and Michael Waldmann (2010)

Causal thinking

In: False, ed. Glatzeder, Britt, Goel, Vinod, von Müller, Albrecht (Eds.). Springer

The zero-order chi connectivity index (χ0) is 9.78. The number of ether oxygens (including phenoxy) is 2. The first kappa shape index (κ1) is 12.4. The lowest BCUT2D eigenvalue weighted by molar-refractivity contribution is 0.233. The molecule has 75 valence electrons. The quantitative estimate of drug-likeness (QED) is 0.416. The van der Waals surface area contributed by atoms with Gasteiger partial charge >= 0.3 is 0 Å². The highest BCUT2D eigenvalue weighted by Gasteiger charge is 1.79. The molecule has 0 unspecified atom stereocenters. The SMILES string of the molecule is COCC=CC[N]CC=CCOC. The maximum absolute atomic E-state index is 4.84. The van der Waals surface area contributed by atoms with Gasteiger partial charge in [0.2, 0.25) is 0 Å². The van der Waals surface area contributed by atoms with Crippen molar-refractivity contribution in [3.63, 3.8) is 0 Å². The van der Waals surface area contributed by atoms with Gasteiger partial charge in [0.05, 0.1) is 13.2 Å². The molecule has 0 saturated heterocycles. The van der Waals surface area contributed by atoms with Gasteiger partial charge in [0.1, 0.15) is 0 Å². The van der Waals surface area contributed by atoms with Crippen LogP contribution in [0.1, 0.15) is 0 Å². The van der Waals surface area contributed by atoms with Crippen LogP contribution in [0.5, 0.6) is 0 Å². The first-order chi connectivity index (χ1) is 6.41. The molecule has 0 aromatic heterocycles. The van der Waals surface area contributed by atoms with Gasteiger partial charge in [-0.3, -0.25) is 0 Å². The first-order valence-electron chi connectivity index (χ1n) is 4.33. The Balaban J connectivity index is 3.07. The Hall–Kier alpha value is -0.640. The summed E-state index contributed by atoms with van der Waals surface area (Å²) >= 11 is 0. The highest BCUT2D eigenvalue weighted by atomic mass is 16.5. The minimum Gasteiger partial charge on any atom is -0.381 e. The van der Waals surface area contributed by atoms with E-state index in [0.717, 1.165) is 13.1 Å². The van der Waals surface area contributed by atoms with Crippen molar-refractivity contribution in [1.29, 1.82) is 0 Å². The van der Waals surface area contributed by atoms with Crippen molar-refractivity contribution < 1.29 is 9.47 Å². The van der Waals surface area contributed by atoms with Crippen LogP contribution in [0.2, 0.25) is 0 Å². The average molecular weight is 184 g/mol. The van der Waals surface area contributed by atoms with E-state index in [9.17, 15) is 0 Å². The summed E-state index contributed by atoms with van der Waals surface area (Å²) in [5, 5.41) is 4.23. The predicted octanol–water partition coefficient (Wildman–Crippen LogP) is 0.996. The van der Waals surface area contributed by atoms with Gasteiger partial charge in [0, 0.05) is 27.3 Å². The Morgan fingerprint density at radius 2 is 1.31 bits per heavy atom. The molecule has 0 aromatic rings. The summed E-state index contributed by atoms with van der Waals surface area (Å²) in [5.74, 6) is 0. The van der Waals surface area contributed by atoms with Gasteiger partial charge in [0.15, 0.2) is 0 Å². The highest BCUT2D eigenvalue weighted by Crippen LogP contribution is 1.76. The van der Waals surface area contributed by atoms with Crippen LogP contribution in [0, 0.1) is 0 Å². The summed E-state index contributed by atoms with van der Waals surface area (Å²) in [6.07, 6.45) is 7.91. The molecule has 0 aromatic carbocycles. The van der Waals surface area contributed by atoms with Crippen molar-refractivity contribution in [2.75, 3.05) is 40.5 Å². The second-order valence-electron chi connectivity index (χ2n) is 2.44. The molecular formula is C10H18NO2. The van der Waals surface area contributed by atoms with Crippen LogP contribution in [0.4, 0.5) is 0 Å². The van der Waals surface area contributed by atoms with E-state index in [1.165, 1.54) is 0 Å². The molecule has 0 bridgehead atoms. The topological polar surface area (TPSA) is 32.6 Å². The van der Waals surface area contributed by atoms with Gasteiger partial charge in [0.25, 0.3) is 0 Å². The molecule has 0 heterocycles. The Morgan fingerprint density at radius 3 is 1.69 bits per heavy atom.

Presents the causal-model approach to causal reasoning and learning. The causal-model approach is introduced as a theory which states that humans have the tendency to assume the existence of deep causal relations behind the surface, and is contrasted with traditional associationist theories. Several causal models are introduced which differ in structural aspects. Empirical studies conducted with humans and nonhuman animals testing the causal-model theory are presented which demonstrate that individuals do not just rely on covariational information in causal learning and reasoning, but instead infer a deeper causal structure. Furthermore, the studies also show that people are sensitive to the structural aspects of causal models, and coordination of identical learning input with different causal structures was observed. Moreover, it is stated that the strengths of individual links within causal models need to be learned and that causal strength does not necessarily correspond to observed covariation. Findings on limitations of causal reasoning suggest that causal models may overestimate the abilities of humans and nonhumans. Suggestions for further research are discussed.